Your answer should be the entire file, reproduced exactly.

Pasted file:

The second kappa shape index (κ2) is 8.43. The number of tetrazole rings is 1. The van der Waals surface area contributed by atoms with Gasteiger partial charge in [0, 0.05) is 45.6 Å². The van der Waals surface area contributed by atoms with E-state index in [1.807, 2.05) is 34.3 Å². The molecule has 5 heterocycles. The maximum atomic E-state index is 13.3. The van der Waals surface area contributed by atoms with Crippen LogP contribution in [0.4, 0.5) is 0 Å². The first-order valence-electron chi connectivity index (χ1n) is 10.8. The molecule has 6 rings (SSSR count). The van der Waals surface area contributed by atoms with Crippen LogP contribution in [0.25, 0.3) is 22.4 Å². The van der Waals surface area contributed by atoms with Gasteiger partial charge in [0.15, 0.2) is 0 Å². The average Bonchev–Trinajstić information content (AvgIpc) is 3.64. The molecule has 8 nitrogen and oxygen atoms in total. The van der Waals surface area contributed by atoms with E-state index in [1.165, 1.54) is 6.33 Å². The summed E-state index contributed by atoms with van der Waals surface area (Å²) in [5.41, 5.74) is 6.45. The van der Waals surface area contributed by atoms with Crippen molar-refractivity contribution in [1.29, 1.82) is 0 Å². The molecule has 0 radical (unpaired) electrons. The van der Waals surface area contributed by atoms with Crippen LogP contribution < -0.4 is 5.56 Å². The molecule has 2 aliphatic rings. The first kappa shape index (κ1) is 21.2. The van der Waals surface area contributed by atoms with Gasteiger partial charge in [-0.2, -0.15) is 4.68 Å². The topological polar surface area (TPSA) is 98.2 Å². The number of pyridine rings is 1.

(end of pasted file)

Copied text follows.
The second kappa shape index (κ2) is 8.43. The number of tetrazole rings is 1. The van der Waals surface area contributed by atoms with Gasteiger partial charge in [0, 0.05) is 45.6 Å². The van der Waals surface area contributed by atoms with E-state index in [1.807, 2.05) is 34.3 Å². The molecule has 5 heterocycles. The maximum atomic E-state index is 13.3. The van der Waals surface area contributed by atoms with Crippen LogP contribution in [0.4, 0.5) is 0 Å². The first-order valence-electron chi connectivity index (χ1n) is 10.8. The molecule has 6 rings (SSSR count). The van der Waals surface area contributed by atoms with Crippen LogP contribution in [0.25, 0.3) is 22.4 Å². The van der Waals surface area contributed by atoms with Gasteiger partial charge in [0.15, 0.2) is 0 Å². The average Bonchev–Trinajstić information content (AvgIpc) is 3.64. The molecule has 8 nitrogen and oxygen atoms in total. The van der Waals surface area contributed by atoms with E-state index in [1.165, 1.54) is 6.33 Å². The summed E-state index contributed by atoms with van der Waals surface area (Å²) in [5.41, 5.74) is 6.45. The van der Waals surface area contributed by atoms with Crippen molar-refractivity contribution in [1.29, 1.82) is 0 Å². The molecule has 0 radical (unpaired) electrons. The van der Waals surface area contributed by atoms with Crippen LogP contribution < -0.4 is 5.56 Å². The molecule has 2 aliphatic rings. The first kappa shape index (κ1) is 21.2. The van der Waals surface area contributed by atoms with Gasteiger partial charge in [-0.2, -0.15) is 4.68 Å². The topological polar surface area (TPSA) is 98.2 Å². The number of pyridine rings is 1.